What do toys, STEM education, and the Beastie Boys have in common?

Jan. 1, 2000

One toy company is hoping to motivate a generation of female engineers with a line of girl-friendly construction toys.

What are you going to buy your little princess this holiday season? The toy stores are filled with cute, pink-painted presents from fairies to dolls, stuffed animals to princesses. But not all little girls want to live in a castle or ride magical ponies. Some of them want to create and invent. For those girls, there is GoldieBlox.

According to the GoldieBlox website, girls lose interest in science, technology, engineering and math as early as age eight. GoldieBlox is determined to change the equation. Construction toys develop an early interest in these subjects, but for over a hundred years, they've been considered "boys' toys". By designing a construction toy from the female perspective, GoldieBlox aims to disrupt the pink aisle and inspire the future generation of female engineers.

Debbie Sterling is the founder and CEO of GoldieBlox. She graduated from Stanford with a degree in Mechanical Engineering/Product Design. Bothered by how few women there were in her program, Debbie decided to create a toy that would introduce girls to the joy of engineering at a young age.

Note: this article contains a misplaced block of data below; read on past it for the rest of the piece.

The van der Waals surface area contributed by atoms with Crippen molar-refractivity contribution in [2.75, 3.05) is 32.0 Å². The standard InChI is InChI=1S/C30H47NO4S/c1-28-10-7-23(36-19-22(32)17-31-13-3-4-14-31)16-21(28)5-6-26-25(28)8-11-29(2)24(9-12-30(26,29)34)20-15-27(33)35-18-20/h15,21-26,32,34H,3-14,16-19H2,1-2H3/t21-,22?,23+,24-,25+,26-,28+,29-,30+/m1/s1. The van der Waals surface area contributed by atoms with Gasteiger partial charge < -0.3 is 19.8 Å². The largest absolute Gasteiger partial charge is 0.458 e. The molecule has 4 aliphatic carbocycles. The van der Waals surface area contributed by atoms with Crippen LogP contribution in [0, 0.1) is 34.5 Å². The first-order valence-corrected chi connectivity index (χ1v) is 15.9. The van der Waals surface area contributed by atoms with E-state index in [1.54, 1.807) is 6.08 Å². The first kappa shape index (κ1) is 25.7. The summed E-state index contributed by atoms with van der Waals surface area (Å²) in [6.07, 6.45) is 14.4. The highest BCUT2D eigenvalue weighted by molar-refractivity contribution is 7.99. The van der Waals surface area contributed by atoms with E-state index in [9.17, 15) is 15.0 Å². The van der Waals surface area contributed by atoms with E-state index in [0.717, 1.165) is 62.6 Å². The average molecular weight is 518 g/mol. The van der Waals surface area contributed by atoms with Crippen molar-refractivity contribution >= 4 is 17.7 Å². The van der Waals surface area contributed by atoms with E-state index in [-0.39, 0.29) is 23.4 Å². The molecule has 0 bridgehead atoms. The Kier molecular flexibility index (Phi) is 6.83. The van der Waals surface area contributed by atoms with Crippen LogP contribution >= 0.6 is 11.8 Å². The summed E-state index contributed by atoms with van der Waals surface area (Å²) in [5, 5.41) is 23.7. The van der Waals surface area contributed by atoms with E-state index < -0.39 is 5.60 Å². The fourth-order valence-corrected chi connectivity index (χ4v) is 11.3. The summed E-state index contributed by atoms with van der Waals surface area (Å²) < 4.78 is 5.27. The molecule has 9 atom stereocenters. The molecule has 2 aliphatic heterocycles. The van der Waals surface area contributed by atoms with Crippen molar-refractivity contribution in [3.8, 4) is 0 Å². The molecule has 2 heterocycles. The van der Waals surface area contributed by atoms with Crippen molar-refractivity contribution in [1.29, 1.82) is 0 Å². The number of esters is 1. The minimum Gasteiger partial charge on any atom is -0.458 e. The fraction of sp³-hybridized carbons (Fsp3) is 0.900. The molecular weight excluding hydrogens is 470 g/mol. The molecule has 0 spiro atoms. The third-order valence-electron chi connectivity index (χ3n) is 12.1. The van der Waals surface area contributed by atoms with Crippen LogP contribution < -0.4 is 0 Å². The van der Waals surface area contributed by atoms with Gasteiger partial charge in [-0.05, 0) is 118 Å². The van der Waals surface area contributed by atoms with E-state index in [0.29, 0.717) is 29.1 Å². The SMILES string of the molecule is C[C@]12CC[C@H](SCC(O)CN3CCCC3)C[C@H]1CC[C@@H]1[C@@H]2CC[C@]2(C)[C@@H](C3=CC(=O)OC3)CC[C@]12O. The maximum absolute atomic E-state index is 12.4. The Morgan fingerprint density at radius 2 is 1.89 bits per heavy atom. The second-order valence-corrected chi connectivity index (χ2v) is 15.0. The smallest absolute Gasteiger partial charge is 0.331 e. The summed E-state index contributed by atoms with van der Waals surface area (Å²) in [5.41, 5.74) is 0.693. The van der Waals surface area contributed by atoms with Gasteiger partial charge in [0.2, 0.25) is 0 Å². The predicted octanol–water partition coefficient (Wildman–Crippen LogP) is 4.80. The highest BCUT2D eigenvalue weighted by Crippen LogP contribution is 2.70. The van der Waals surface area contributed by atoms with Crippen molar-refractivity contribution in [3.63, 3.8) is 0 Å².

GoldieBlox is actually a book and a construction toy combined. It stars Goldie, the girl inventor, and her crew of friends who go on adventures and solve problems by building simple machines. As girls read along, they get to build what Goldie builds using their toolkit.

The latest GoldieBlox ad features a reimagining of the Beastie Boys song “Girls.” The ad denounces the idea that girls are only interested in pink, pretty toys, as a group of girls engineer a Rube Goldberg machine.

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